Philly equity coalition ‘has ignited a new vision of bringing change,’ superintendent tells community in progress update

Philadelphia Superintendent William Hite looks forward while speaking at a desk with a laptop in front of him.
Last year Philadelphia Superintendent William Hite embarked on an effort to eradicate racist and discriminatory policies within the school district with an equity coalition. (Nathaniel Hamilton for WHYY)

Strawberry Mansion is in one of the poorest neighborhoods in Philadelphia, the poorest big city in the country.

In the summer of 2020, the Philadelphia school district sought to become an antiracist organization and end discriminatory policies and practices. The district created an “equity coalition” of staff, parents, teachers, and community members to meet over the next year and recommend policy changes. 

“I have students who live in shelters, who have been homeless, who are dealing with all kinds of trauma,” said Barry Wilkins, a math teacher at Strawberry Mansion. “They don’t have time to advocate for what they don’t get. Reaching out to them is a hallmark of our work. Now, they don’t have a voice. And our work doesn’t make sense if their voice isn’t driving the conversation.” 

On Wednesday, Superintendent William Hite and other coalition leaders updated the community on the progress of the initiative and offered a look at next steps. 

The work of the coalition “has ignited a new vision of bringing change to our district,” Hite said. 

For the past year, the wide-ranging group divided into subcommittees and studied historical and demographic trends in schools and neighborhoods, held focus groups with stakeholders inside and outside the district, and began the serious work of helping people in schools view their practices through an equity lens.

“The coalition was started as a way to reshape the organizational structure and give space and place to individuals who don’t often get a seat at the table to talk about what it means to be an equitable and anti-racist school district,” said Sabriya Jubilee, the district’s deputy chief of  equity.

But much of the most difficult work lies ahead, as the self-examination tackles long-standing and troubling trends, such as disproportionate discipline of Black and brown students, as well as their underrepresentation in honors and Advanced Placement classes and in the city’s most selective public schools. 

That will require teachers and others who work with students to go deep into their own attitudes and behaviors. 

“Equity means every student is afforded the opportunity to be in an exceptional learning environment,” said Estelle Acquah,executive director of the Office of Diversity, Equity, and Inclusion. “One of the things that is critically important is how we think about the mindsets of all the stakeholders, and what we are working to do is to ensure that we are putting in place the conditions for everyone in our district and our schools to really think a little bit differently about our young people and what they’re capable of.”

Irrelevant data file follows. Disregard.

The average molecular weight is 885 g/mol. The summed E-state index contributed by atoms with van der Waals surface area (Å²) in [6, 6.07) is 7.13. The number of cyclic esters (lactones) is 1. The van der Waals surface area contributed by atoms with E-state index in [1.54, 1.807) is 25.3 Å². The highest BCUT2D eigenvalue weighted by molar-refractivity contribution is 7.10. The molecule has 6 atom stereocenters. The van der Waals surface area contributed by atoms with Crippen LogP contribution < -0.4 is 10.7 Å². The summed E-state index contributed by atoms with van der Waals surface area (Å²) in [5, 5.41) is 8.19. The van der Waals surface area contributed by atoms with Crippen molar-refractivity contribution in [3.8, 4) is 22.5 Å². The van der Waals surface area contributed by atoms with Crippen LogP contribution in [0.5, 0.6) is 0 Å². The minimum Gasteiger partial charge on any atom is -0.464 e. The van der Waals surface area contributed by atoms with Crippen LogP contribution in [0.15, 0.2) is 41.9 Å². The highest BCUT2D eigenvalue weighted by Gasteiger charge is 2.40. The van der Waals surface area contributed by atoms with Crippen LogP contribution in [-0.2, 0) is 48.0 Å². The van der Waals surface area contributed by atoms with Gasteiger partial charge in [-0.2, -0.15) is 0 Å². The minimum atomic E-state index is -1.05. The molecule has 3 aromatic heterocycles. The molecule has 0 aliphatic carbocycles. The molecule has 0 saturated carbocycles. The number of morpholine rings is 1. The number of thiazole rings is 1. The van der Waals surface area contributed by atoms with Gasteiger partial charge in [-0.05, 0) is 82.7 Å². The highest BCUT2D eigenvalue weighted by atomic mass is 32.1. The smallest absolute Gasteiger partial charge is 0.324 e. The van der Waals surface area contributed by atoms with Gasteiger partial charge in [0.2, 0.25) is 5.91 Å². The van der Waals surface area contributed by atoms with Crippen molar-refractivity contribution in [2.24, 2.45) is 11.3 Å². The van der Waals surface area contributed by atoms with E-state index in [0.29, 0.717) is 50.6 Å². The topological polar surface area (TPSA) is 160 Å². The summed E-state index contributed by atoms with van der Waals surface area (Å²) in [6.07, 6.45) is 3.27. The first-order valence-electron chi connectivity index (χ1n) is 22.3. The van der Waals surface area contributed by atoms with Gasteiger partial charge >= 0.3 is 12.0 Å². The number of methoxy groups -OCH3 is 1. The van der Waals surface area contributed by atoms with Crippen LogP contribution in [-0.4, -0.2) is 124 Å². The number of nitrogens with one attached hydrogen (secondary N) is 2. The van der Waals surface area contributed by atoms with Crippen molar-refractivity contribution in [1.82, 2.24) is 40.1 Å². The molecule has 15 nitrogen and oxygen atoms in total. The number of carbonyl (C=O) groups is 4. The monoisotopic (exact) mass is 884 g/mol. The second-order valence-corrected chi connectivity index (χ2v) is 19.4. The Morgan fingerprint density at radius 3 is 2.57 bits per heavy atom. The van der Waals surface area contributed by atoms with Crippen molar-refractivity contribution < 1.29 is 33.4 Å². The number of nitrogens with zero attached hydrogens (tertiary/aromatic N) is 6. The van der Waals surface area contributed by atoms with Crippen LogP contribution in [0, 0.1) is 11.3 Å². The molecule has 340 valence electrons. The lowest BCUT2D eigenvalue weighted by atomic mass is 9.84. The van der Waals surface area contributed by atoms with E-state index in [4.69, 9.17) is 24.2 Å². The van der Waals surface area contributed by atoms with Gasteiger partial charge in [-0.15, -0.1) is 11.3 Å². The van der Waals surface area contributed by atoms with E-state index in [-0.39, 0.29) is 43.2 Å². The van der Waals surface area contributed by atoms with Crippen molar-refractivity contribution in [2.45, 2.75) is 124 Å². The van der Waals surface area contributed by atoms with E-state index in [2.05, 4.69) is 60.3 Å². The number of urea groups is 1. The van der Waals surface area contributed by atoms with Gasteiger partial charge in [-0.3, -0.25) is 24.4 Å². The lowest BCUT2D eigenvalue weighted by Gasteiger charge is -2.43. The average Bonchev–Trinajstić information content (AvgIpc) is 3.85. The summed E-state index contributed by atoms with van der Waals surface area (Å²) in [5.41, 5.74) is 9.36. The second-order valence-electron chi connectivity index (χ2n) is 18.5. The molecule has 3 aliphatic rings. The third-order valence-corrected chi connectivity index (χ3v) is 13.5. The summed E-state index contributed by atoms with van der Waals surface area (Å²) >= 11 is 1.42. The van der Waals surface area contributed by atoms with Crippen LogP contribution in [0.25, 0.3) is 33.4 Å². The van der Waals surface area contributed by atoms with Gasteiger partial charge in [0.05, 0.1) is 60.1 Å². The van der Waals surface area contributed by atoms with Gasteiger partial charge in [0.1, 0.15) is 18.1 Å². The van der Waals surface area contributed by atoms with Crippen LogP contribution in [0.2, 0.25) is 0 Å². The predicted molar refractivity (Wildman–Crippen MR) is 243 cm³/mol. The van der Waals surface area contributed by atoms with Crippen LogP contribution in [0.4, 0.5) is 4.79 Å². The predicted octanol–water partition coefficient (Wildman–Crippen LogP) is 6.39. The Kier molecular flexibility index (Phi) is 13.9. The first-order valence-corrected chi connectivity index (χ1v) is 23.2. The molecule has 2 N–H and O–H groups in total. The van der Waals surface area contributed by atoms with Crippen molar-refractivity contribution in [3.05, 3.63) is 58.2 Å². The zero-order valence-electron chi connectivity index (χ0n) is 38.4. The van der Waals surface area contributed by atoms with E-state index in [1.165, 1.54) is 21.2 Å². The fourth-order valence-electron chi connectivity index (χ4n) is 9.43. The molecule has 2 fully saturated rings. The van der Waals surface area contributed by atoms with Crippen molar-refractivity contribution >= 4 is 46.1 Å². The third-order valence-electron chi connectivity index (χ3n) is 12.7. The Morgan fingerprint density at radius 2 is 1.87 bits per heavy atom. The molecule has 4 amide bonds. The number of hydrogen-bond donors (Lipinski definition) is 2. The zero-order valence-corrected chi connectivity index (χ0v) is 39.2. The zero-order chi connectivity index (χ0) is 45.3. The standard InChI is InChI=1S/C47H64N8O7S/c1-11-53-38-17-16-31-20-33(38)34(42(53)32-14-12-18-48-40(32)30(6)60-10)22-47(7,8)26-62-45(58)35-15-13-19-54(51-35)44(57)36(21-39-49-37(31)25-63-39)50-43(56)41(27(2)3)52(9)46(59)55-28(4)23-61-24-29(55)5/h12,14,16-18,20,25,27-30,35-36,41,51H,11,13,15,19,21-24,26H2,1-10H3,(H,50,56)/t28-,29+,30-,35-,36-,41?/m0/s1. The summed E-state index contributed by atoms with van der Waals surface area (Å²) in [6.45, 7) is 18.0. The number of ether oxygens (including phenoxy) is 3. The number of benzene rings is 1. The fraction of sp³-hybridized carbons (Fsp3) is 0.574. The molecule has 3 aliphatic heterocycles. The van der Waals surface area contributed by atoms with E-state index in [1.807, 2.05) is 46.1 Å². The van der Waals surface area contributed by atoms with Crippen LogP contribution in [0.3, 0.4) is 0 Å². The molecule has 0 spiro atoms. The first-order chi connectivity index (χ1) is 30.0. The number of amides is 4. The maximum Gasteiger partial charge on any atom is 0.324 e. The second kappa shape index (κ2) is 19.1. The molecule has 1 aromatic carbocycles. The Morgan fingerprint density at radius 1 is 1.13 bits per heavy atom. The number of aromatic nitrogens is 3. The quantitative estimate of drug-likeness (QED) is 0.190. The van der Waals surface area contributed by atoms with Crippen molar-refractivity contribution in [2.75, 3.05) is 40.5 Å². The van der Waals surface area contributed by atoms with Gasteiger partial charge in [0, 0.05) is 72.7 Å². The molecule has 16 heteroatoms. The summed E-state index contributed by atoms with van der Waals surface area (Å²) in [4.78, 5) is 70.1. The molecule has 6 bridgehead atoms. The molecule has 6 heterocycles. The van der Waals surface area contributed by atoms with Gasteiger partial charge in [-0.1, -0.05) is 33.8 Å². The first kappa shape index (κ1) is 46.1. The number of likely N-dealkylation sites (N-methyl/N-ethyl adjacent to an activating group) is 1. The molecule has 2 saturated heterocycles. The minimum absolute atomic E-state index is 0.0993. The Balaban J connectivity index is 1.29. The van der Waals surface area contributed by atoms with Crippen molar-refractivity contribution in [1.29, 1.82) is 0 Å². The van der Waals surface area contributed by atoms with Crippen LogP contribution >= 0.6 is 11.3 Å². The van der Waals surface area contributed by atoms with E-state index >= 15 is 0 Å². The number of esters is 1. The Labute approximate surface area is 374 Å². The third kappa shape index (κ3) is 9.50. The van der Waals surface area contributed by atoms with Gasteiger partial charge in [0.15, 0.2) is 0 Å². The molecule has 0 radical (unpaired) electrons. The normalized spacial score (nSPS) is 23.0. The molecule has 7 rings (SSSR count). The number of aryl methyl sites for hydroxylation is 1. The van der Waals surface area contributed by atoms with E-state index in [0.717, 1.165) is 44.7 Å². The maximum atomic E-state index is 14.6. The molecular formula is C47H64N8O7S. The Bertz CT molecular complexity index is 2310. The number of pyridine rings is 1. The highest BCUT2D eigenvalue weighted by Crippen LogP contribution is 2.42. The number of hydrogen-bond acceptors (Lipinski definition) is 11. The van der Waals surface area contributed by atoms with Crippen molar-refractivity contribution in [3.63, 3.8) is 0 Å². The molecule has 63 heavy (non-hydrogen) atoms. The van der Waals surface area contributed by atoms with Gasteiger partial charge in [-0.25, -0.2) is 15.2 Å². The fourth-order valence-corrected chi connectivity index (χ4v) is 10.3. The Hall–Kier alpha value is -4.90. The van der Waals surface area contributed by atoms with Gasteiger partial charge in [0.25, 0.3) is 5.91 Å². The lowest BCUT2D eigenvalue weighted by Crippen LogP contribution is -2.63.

Part of that is “to ensure that every single person in our district is able to engage in anti-racism training, and that is going to be critical in ensuring that we are starting to shift the mindsets in our schools.” 

Accomplishing this will require more than one-day professional development sessions, she said, but a “multi-year, multi-pronged” plan that will be tailored to every school. 

“We’re working across the district to make sure that students understand the cultural shift going on in classrooms and in instructional practices,” Acquah said. This means examining the “intersection of equity and instruction” and making sure students “are taught in ways that are culturally affirming for them...and making sure we are celebrating the cultures of all students in a systematic way.”

It is still too early to determine how this might look in individual schools. 

“How it impacts my school, we haven’t gotten quite there yet,” said Wilkins, who is on a coalition subcommittee dealing with external partnerships, mostly with organizations, advocacy groups, and corporations that work with students. Going forward, he said, the initiative “will help school leaders drive the equity conversation and give staff and teachers the tools they need to provide an equitable educational experience for young people.” 

Philadelphia has a poverty rate of more than 25% and a child poverty rate above 50%. In the district, more than 70% of the enrollment is Black and Latino. In some schools, the poverty rate is close to 100%. Many of the surrounding districts are mostly white and affluent, a demographic reality that is a result of systemic racism over generations that limited housing and other opportunities for Black people. 

The district is also underfunded compared to most of the surrounding suburbs, even though, on average, students have more needs. 

Conditions at a school like Strawberry Mansion are the result of “systematic and institutional racism over generations,” Wilkins said. “We will not have solutions in one year. But, in a year, we will have more concrete things to show you. This is an iterative process.” And, issues faced by our students and their families “have to be front and center with our work.”  

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